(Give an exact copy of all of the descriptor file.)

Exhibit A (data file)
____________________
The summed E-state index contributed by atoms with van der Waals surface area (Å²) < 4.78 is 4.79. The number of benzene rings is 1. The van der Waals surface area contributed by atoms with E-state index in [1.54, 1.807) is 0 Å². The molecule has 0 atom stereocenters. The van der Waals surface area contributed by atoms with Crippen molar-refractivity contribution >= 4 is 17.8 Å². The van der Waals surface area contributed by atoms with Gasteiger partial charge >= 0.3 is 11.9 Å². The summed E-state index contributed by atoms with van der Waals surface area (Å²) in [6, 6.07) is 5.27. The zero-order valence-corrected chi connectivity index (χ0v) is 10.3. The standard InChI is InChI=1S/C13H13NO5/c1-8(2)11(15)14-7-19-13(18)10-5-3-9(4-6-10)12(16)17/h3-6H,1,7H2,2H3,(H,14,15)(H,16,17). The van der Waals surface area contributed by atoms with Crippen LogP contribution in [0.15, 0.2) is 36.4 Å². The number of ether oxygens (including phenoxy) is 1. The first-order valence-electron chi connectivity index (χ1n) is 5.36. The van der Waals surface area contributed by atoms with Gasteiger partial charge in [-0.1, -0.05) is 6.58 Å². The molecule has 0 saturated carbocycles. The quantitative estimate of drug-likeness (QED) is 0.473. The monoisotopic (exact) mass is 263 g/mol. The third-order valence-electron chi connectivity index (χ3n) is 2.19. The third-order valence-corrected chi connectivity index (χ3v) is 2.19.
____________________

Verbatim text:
The summed E-state index contributed by atoms with van der Waals surface area (Å²) < 4.78 is 4.79. The number of benzene rings is 1. The van der Waals surface area contributed by atoms with E-state index in [1.54, 1.807) is 0 Å². The molecule has 0 atom stereocenters. The van der Waals surface area contributed by atoms with Crippen molar-refractivity contribution >= 4 is 17.8 Å². The van der Waals surface area contributed by atoms with Gasteiger partial charge >= 0.3 is 11.9 Å². The summed E-state index contributed by atoms with van der Waals surface area (Å²) in [6, 6.07) is 5.27. The zero-order valence-corrected chi connectivity index (χ0v) is 10.3. The standard InChI is InChI=1S/C13H13NO5/c1-8(2)11(15)14-7-19-13(18)10-5-3-9(4-6-10)12(16)17/h3-6H,1,7H2,2H3,(H,14,15)(H,16,17). The van der Waals surface area contributed by atoms with Crippen LogP contribution in [0.15, 0.2) is 36.4 Å². The number of ether oxygens (including phenoxy) is 1. The first-order valence-electron chi connectivity index (χ1n) is 5.36. The van der Waals surface area contributed by atoms with Gasteiger partial charge in [-0.1, -0.05) is 6.58 Å². The molecule has 0 saturated carbocycles. The quantitative estimate of drug-likeness (QED) is 0.473. The monoisotopic (exact) mass is 263 g/mol. The third-order valence-electron chi connectivity index (χ3n) is 2.19. The third-order valence-corrected chi connectivity index (χ3v) is 2.19.